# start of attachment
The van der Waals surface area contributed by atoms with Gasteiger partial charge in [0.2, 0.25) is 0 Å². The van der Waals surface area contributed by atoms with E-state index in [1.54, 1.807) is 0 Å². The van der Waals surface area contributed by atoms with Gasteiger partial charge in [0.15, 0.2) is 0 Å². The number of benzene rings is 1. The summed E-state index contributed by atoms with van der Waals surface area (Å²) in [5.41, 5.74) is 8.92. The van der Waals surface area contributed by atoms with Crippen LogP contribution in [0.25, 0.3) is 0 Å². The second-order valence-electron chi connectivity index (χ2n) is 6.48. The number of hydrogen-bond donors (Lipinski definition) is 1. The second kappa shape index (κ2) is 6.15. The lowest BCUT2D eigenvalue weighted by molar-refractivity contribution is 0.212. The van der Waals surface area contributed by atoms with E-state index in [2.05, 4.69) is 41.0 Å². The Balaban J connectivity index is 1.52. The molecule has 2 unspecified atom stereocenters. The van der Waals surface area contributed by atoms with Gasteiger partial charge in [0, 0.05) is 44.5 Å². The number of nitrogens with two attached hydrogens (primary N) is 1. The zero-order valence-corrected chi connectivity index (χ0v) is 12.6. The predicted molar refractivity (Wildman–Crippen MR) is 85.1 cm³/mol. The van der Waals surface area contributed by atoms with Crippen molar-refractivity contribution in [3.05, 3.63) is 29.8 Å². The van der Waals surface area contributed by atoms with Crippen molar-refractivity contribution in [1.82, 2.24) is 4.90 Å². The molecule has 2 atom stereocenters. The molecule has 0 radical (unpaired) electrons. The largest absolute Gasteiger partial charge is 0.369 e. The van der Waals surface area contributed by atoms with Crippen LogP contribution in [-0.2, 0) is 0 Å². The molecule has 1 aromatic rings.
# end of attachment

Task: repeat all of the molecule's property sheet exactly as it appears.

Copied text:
The van der Waals surface area contributed by atoms with Gasteiger partial charge in [0.2, 0.25) is 0 Å². The van der Waals surface area contributed by atoms with E-state index in [1.54, 1.807) is 0 Å². The van der Waals surface area contributed by atoms with Gasteiger partial charge in [0.15, 0.2) is 0 Å². The number of benzene rings is 1. The summed E-state index contributed by atoms with van der Waals surface area (Å²) in [5.41, 5.74) is 8.92. The van der Waals surface area contributed by atoms with Crippen LogP contribution in [0.25, 0.3) is 0 Å². The second-order valence-electron chi connectivity index (χ2n) is 6.48. The number of hydrogen-bond donors (Lipinski definition) is 1. The second kappa shape index (κ2) is 6.15. The lowest BCUT2D eigenvalue weighted by molar-refractivity contribution is 0.212. The van der Waals surface area contributed by atoms with E-state index in [2.05, 4.69) is 41.0 Å². The Balaban J connectivity index is 1.52. The molecule has 2 unspecified atom stereocenters. The van der Waals surface area contributed by atoms with Gasteiger partial charge in [0, 0.05) is 44.5 Å². The number of nitrogens with two attached hydrogens (primary N) is 1. The zero-order valence-corrected chi connectivity index (χ0v) is 12.6. The predicted molar refractivity (Wildman–Crippen MR) is 85.1 cm³/mol. The van der Waals surface area contributed by atoms with Crippen molar-refractivity contribution in [3.05, 3.63) is 29.8 Å². The van der Waals surface area contributed by atoms with Crippen molar-refractivity contribution in [1.82, 2.24) is 4.90 Å². The molecule has 2 atom stereocenters. The molecule has 0 radical (unpaired) electrons. The largest absolute Gasteiger partial charge is 0.369 e. The van der Waals surface area contributed by atoms with Crippen LogP contribution in [-0.2, 0) is 0 Å². The molecule has 1 aromatic rings.